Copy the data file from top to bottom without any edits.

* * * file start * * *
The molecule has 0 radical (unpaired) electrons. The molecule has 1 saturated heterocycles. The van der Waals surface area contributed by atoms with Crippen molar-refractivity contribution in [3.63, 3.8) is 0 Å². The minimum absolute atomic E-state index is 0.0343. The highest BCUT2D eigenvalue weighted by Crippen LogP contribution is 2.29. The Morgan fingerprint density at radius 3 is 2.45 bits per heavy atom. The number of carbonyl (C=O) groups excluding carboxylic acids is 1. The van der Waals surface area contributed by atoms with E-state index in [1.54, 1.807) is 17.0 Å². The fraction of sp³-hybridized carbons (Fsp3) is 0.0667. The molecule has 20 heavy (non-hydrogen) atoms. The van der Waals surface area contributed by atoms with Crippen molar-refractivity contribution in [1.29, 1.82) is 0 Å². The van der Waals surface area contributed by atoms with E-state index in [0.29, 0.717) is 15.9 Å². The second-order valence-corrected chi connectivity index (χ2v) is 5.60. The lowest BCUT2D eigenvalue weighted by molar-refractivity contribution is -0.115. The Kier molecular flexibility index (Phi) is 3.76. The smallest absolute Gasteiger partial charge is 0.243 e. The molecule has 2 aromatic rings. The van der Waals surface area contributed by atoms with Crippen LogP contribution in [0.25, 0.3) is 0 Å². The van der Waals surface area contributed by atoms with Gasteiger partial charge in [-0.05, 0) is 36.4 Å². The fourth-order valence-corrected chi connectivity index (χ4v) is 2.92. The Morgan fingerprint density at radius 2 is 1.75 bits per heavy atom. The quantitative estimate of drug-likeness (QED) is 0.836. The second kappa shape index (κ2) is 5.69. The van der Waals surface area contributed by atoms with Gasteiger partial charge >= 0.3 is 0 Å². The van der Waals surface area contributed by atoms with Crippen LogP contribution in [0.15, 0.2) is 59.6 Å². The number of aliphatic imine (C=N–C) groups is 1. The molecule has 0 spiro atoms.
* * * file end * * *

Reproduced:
The molecule has 0 radical (unpaired) electrons. The molecule has 1 saturated heterocycles. The van der Waals surface area contributed by atoms with Crippen molar-refractivity contribution in [3.63, 3.8) is 0 Å². The minimum absolute atomic E-state index is 0.0343. The highest BCUT2D eigenvalue weighted by Crippen LogP contribution is 2.29. The Morgan fingerprint density at radius 3 is 2.45 bits per heavy atom. The number of carbonyl (C=O) groups excluding carboxylic acids is 1. The van der Waals surface area contributed by atoms with E-state index in [1.54, 1.807) is 17.0 Å². The fraction of sp³-hybridized carbons (Fsp3) is 0.0667. The molecule has 20 heavy (non-hydrogen) atoms. The van der Waals surface area contributed by atoms with Crippen molar-refractivity contribution in [1.29, 1.82) is 0 Å². The van der Waals surface area contributed by atoms with E-state index in [0.29, 0.717) is 15.9 Å². The second-order valence-corrected chi connectivity index (χ2v) is 5.60. The lowest BCUT2D eigenvalue weighted by molar-refractivity contribution is -0.115. The Kier molecular flexibility index (Phi) is 3.76. The smallest absolute Gasteiger partial charge is 0.243 e. The molecule has 2 aromatic rings. The van der Waals surface area contributed by atoms with Crippen LogP contribution in [0.25, 0.3) is 0 Å². The van der Waals surface area contributed by atoms with Gasteiger partial charge in [-0.05, 0) is 36.4 Å². The fourth-order valence-corrected chi connectivity index (χ4v) is 2.92. The Morgan fingerprint density at radius 2 is 1.75 bits per heavy atom. The quantitative estimate of drug-likeness (QED) is 0.836. The second kappa shape index (κ2) is 5.69. The van der Waals surface area contributed by atoms with Gasteiger partial charge >= 0.3 is 0 Å². The van der Waals surface area contributed by atoms with Crippen LogP contribution in [0.15, 0.2) is 59.6 Å². The number of aliphatic imine (C=N–C) groups is 1. The molecule has 0 spiro atoms.